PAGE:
Twitter has already proved to be a great tool for almost everything from making awesome data visualizations to cool maps to (well almost) Location based ads, perhaps the most celebrated of them all, has been it’s the ability to rally the power of netizens for social activism.
Can Twitter be used during Disaster Management? More specifically, Can Twitter serve as a valuable tool during Flooding? We interviewed Dr. Tomas Holderness, the co-Chief investigator of PetaJakarta.org to learn more. (Short bio at the end of the page).
Could you tell us about the PetaJakarta.org project for our Geoawesomeness readers?
PetaJakarta.org (Map Jakarta) is a real-time map of flooding in Jakarta created using tweets from members of the public. The really cool thing about the project is that during floods we automatically reach out to users on the Twitter platform, asking them to confirm the flood situation at their location. We’re very grateful to Twitter for them letting us do this, as far as I know it’s not something that’s been tried before. To submit a report a user simply has to send us a geolocated tweet with the keyword “banjir” (flood) and their report is added to the map. We’re working directly with the Jakarta Emergency Management Agency (BPBD DKI) and Twitter to think about new ways of using social media to gather information during extreme weather events – the term we use for this is ‘geosocial intelligence’.
How did it all start?
PetaJakarta.org started as a conversation between Dr Etienne Turpin co-Chief Investigator of PetaJakarta.org and myself. We were trying to work out how better to collect geospatial data about flooding in Jakarta. Etienne mentioned that Indonesian’s are really passionate about their social media and Jakarta has one of the highest numbers of Twitter users world wide. There’s almost no real-time geospatial data about flooding but everyone’s tweeting about it, so we thought we could try asking the public to tell us what the situation was using social media. In return we made the map publically available as a tool that citizens can use to see the situation, and the same data is used by the government of Jakarta as a real time indicator of flood activity.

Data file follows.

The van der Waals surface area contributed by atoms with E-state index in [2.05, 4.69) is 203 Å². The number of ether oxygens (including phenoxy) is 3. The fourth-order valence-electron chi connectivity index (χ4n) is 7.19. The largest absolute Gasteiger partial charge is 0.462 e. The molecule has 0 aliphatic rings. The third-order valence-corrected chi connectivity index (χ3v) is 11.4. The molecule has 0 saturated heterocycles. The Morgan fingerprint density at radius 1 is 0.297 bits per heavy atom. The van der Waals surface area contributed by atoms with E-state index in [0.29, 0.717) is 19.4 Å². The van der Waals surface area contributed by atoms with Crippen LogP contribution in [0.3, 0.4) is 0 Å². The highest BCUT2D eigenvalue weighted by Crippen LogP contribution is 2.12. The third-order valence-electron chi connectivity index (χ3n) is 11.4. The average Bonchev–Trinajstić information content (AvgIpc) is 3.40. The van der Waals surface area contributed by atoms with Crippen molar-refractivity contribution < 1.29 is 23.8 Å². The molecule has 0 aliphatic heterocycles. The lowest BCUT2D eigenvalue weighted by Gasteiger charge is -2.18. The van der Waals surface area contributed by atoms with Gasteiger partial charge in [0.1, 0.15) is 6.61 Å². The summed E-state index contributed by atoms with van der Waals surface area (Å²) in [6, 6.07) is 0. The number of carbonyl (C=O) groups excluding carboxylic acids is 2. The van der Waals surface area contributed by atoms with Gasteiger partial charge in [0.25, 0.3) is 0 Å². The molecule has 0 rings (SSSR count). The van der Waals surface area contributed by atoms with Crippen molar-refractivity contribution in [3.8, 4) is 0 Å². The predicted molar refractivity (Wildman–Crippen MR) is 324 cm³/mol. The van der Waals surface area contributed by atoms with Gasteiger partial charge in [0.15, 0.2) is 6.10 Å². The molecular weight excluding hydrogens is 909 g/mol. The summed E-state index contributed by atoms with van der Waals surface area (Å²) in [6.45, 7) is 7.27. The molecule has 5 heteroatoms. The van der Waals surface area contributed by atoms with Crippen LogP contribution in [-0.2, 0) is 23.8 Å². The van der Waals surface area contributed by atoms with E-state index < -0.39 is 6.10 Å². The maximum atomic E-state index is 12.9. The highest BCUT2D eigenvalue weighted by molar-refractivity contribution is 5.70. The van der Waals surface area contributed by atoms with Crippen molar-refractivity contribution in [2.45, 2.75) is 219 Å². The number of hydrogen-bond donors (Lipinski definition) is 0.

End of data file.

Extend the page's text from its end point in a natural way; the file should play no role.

As a researcher, what was the most compelling thing about this project that made you so interested in it?
We’re interested in the resilience of Southeast Asian megacities to extreme weather events – so we hope that PetaJakarta.org will provide us with a detailed source of data to better understand flooding in Jakarta. One of the really interesting things we’ve seen is the potential for social media to enable a process of civic co-management – that is citizens and government communicating and sharing data to improve flood response.
Twitter is an interesting platform for collecting information. What does the usual tweet contain besides the specific hashtag and GPS coordinates? Would it be possible to include other data?
Well a lot of people send us photos of the flooding. These are a very insightful source of information about the situation on the ground, and were used by BPBD this year to verify flood reports from other sources. Images aren’t actually included in the tweets, they’re represented in the text as a link, along with other metadata such as time, username and user device. Even though the data is made publically available by the user, when we store a tweet at PetaJakarta.org we first anonymize it, and remove the user’s metadata. It’s important for our users to know that we only keep the parts of the data we need for the map.
Did you find any interesting trends/patterns from the tweets?
We’re still crunching the data (the flooding season ended in March this year), but there are definite spatio-temporal patterns in the data that correspond to the locations of flooding. The plan is to publish a White Paper about the project in the coming months, which will be available to anyone, and will include a description of what we found.
One of the most exciting things we saw was a lot of tweets containing reports of flood heights. I think there’s definitely scope to expand the research to see if we can make use of these. The plan is to work with National Geographic Indonesia to help train some of the “geo community” in Jakarta to use a different hashtag to report estimates of water height.